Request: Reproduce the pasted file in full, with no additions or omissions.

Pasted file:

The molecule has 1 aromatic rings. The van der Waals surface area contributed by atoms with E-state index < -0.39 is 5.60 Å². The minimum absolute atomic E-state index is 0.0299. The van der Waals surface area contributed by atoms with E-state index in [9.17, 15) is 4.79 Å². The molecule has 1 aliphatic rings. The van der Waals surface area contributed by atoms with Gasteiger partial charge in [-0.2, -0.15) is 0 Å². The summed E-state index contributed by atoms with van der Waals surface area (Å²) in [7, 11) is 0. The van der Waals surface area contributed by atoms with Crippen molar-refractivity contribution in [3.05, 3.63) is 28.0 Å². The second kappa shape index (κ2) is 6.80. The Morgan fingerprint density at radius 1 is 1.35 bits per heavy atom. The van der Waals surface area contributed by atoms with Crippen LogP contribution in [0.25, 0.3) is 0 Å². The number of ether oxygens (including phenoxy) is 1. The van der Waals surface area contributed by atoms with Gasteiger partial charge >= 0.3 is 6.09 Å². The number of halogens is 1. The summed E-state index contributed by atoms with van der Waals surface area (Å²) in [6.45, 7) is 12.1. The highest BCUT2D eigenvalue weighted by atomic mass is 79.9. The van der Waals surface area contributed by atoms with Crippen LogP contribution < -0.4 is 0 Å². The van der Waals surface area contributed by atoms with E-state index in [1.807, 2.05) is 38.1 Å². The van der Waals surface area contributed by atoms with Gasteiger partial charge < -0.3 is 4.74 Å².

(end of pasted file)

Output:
The molecule has 1 aromatic rings. The van der Waals surface area contributed by atoms with E-state index < -0.39 is 5.60 Å². The minimum absolute atomic E-state index is 0.0299. The van der Waals surface area contributed by atoms with E-state index in [9.17, 15) is 4.79 Å². The molecule has 1 aliphatic rings. The van der Waals surface area contributed by atoms with Gasteiger partial charge in [-0.2, -0.15) is 0 Å². The summed E-state index contributed by atoms with van der Waals surface area (Å²) in [7, 11) is 0. The van der Waals surface area contributed by atoms with Crippen molar-refractivity contribution in [3.05, 3.63) is 28.0 Å². The second kappa shape index (κ2) is 6.80. The Morgan fingerprint density at radius 1 is 1.35 bits per heavy atom. The van der Waals surface area contributed by atoms with Crippen LogP contribution in [0.25, 0.3) is 0 Å². The number of ether oxygens (including phenoxy) is 1. The van der Waals surface area contributed by atoms with Gasteiger partial charge >= 0.3 is 6.09 Å². The number of halogens is 1. The summed E-state index contributed by atoms with van der Waals surface area (Å²) in [6.45, 7) is 12.1. The highest BCUT2D eigenvalue weighted by atomic mass is 79.9. The van der Waals surface area contributed by atoms with Crippen LogP contribution < -0.4 is 0 Å². The van der Waals surface area contributed by atoms with E-state index in [1.807, 2.05) is 38.1 Å². The van der Waals surface area contributed by atoms with Gasteiger partial charge < -0.3 is 4.74 Å².